Recommendation: Consider a process mechanism to draw readiness reporting information from more-appropriate sources when unit commanders lack information. Planners should use the best available information from different functions to inform readiness reporting. Then, improvements to the state of capability knowledge enabled by new synthetic training opportunities can come from the same functional areas to improve future readiness assessments.

3. The current readiness assessment process has gaps that cannot be addressed using the current training infrastructure.

The three gaps are:

  1. Measurement of factors that come into play only when forces are integrated
  2. Readiness report aggregation that does not match force presentation
  3. The requirement for unit commanders to report readiness on threat environments and scenarios that they cannot or rarely train against

Recommendation: Consider adding a field in the Defense Readiness Reporting System–Strategic to capture the quality of information used as inputs for subjective assessments. This would immediately improve the information available for subjective assessments. More important, it would position the Air Force to measure the impact of new synthetic training capabilities on the quality of information flowing into the system.

Recommendation: Factor readiness assessment gaps into Operational Test and Training Infrastructure (OTTI) priorities. Plans and priorities for future OTTI capabilities might not realize their full benefit unless the impact of training technologies on readiness assessment gaps is factored in. Planning documents, such as the OTTI Flight Plan, should consider the readiness benefits when setting priorities for OTTI development. Figure 2 shows how OTTI enhancements improve decisionmaking.

Figure 2. Pathways of OTTI Improvements

Flow chart showing the two pathways of OTTI improvements

Path 1

The new training environment leads to improved ability to rehearse operational scenarios, which leads to more-informed commander assessments through observation, which leads to better strategic decisions.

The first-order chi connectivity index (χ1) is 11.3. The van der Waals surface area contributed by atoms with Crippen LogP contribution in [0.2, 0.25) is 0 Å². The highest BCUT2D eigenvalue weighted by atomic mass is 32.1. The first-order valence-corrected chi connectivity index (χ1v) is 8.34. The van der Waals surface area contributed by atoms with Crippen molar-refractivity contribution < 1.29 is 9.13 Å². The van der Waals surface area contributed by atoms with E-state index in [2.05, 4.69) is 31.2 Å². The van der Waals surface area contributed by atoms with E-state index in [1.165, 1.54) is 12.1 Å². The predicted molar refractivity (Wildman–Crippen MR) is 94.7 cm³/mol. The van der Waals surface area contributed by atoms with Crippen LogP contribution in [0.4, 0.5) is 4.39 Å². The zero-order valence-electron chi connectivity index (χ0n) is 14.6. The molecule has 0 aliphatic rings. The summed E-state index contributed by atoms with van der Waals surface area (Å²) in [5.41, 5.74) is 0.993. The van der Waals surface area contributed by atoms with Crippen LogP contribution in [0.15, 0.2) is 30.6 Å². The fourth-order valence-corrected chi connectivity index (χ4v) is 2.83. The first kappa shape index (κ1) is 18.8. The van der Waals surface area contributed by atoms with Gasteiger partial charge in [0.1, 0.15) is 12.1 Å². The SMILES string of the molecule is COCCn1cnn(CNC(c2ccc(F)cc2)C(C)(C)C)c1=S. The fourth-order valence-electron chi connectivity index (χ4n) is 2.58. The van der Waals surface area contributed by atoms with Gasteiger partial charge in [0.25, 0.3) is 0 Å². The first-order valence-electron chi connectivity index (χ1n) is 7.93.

Path 2

The new training environment leads to new opportunities for data collection, which leads to more-objective readiness metrics, which leads to better strategic decisions.

4. The USAF's plans for the new common synthetic training environment contain technical challenges in the design process.

The decisions made to resolve these challenges will affect how well the new system will improve readiness assessment.

Recommendation: As recommended for finding 3, factor readiness assessment gaps into OTTI priorities.

5. Several investments in training assets can help address readiness assessment gaps.

Senior leaders across major commands identified four investments:

  1. Distributed mission operations training
  2. More simulators and new synthetic threat environments
  3. Aggregated force readiness measurement
  4. Adaptive, proficiency-driven training

Recommendation: Create a working group focused on data and measurement to guide synthetic environment design decisions. A wide range of entities stands to benefit from the generalpurpose information that might be created by future synthetic training environments. To ensure that new synthetic environments meet the diverse needs of these stakeholders, the Air Force should form a semipermanent cross-functional working group to advise acquisition efforts on design issues pertaining to data and measurement.

Research conducted by